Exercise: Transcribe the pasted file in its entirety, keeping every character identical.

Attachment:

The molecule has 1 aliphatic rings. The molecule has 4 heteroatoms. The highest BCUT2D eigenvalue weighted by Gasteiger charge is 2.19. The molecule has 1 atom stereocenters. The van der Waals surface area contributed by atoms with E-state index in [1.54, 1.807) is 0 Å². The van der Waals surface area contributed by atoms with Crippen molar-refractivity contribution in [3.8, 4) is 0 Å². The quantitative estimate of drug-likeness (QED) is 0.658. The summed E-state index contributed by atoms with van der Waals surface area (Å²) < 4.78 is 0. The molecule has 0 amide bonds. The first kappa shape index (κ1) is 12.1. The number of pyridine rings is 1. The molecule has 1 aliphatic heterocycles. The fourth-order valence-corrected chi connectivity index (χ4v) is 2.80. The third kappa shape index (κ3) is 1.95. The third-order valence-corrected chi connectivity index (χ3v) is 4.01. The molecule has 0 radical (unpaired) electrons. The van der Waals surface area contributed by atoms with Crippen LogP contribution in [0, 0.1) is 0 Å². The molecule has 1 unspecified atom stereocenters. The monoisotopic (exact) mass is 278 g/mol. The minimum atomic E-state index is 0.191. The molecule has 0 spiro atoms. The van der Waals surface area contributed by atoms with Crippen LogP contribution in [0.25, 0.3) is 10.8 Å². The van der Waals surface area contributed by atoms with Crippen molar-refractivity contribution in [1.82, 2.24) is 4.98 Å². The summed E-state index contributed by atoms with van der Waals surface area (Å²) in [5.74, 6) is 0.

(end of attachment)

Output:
The molecule has 1 aliphatic rings. The molecule has 4 heteroatoms. The highest BCUT2D eigenvalue weighted by Gasteiger charge is 2.19. The molecule has 1 atom stereocenters. The van der Waals surface area contributed by atoms with E-state index in [1.54, 1.807) is 0 Å². The van der Waals surface area contributed by atoms with Crippen molar-refractivity contribution in [3.8, 4) is 0 Å². The quantitative estimate of drug-likeness (QED) is 0.658. The summed E-state index contributed by atoms with van der Waals surface area (Å²) < 4.78 is 0. The molecule has 0 amide bonds. The first kappa shape index (κ1) is 12.1. The number of pyridine rings is 1. The molecule has 1 aliphatic heterocycles. The fourth-order valence-corrected chi connectivity index (χ4v) is 2.80. The third kappa shape index (κ3) is 1.95. The third-order valence-corrected chi connectivity index (χ3v) is 4.01. The molecule has 0 radical (unpaired) electrons. The van der Waals surface area contributed by atoms with Crippen LogP contribution in [0, 0.1) is 0 Å². The molecule has 1 unspecified atom stereocenters. The monoisotopic (exact) mass is 278 g/mol. The minimum atomic E-state index is 0.191. The molecule has 0 spiro atoms. The van der Waals surface area contributed by atoms with Crippen LogP contribution in [0.25, 0.3) is 10.8 Å². The van der Waals surface area contributed by atoms with Crippen molar-refractivity contribution in [1.82, 2.24) is 4.98 Å². The summed E-state index contributed by atoms with van der Waals surface area (Å²) in [5.74, 6) is 0.